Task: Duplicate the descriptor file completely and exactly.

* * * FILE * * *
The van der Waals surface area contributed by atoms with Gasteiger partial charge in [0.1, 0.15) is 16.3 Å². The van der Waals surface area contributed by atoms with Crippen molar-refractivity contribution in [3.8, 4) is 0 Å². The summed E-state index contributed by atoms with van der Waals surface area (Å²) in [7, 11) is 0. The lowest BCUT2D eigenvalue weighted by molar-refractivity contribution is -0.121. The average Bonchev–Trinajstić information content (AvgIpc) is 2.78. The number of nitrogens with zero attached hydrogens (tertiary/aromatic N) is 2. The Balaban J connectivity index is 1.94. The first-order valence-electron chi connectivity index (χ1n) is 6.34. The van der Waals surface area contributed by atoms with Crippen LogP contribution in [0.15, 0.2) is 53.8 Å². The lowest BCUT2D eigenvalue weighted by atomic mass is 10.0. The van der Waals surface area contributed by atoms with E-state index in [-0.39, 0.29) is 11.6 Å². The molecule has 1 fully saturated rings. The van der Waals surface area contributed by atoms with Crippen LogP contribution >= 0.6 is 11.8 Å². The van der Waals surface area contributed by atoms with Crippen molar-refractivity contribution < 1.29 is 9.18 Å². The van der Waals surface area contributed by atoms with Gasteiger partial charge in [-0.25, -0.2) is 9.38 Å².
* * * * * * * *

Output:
The van der Waals surface area contributed by atoms with Gasteiger partial charge in [0.1, 0.15) is 16.3 Å². The van der Waals surface area contributed by atoms with Crippen molar-refractivity contribution in [3.8, 4) is 0 Å². The summed E-state index contributed by atoms with van der Waals surface area (Å²) in [7, 11) is 0. The lowest BCUT2D eigenvalue weighted by molar-refractivity contribution is -0.121. The average Bonchev–Trinajstić information content (AvgIpc) is 2.78. The number of nitrogens with zero attached hydrogens (tertiary/aromatic N) is 2. The Balaban J connectivity index is 1.94. The first-order valence-electron chi connectivity index (χ1n) is 6.34. The van der Waals surface area contributed by atoms with Crippen LogP contribution in [0.15, 0.2) is 53.8 Å². The lowest BCUT2D eigenvalue weighted by atomic mass is 10.0. The van der Waals surface area contributed by atoms with E-state index in [-0.39, 0.29) is 11.6 Å². The molecule has 1 fully saturated rings. The van der Waals surface area contributed by atoms with Crippen LogP contribution >= 0.6 is 11.8 Å². The van der Waals surface area contributed by atoms with Crippen molar-refractivity contribution < 1.29 is 9.18 Å². The van der Waals surface area contributed by atoms with Gasteiger partial charge in [-0.25, -0.2) is 9.38 Å².